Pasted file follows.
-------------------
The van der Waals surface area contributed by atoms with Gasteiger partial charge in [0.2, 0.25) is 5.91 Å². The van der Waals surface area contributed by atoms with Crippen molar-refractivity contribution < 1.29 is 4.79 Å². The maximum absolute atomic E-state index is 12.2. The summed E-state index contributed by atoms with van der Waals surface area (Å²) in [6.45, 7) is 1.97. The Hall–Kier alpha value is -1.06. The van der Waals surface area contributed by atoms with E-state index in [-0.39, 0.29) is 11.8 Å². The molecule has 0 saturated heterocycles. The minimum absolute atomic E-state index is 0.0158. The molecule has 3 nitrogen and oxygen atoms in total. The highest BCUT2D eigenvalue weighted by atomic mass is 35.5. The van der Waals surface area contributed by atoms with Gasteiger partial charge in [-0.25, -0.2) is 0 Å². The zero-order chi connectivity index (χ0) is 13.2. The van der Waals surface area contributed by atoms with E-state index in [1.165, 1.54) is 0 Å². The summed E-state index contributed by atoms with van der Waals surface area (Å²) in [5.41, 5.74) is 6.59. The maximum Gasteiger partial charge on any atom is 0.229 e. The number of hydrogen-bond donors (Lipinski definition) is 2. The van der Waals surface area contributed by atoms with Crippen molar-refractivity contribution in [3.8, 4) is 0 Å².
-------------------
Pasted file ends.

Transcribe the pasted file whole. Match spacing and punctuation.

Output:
The van der Waals surface area contributed by atoms with Gasteiger partial charge in [0.2, 0.25) is 5.91 Å². The van der Waals surface area contributed by atoms with Crippen molar-refractivity contribution < 1.29 is 4.79 Å². The maximum absolute atomic E-state index is 12.2. The summed E-state index contributed by atoms with van der Waals surface area (Å²) in [6.45, 7) is 1.97. The Hall–Kier alpha value is -1.06. The van der Waals surface area contributed by atoms with E-state index in [-0.39, 0.29) is 11.8 Å². The molecule has 0 saturated heterocycles. The minimum absolute atomic E-state index is 0.0158. The molecule has 3 nitrogen and oxygen atoms in total. The highest BCUT2D eigenvalue weighted by atomic mass is 35.5. The van der Waals surface area contributed by atoms with Gasteiger partial charge in [-0.25, -0.2) is 0 Å². The zero-order chi connectivity index (χ0) is 13.2. The van der Waals surface area contributed by atoms with E-state index in [1.165, 1.54) is 0 Å². The summed E-state index contributed by atoms with van der Waals surface area (Å²) in [5.41, 5.74) is 6.59. The maximum Gasteiger partial charge on any atom is 0.229 e. The number of hydrogen-bond donors (Lipinski definition) is 2. The van der Waals surface area contributed by atoms with Crippen molar-refractivity contribution in [3.8, 4) is 0 Å².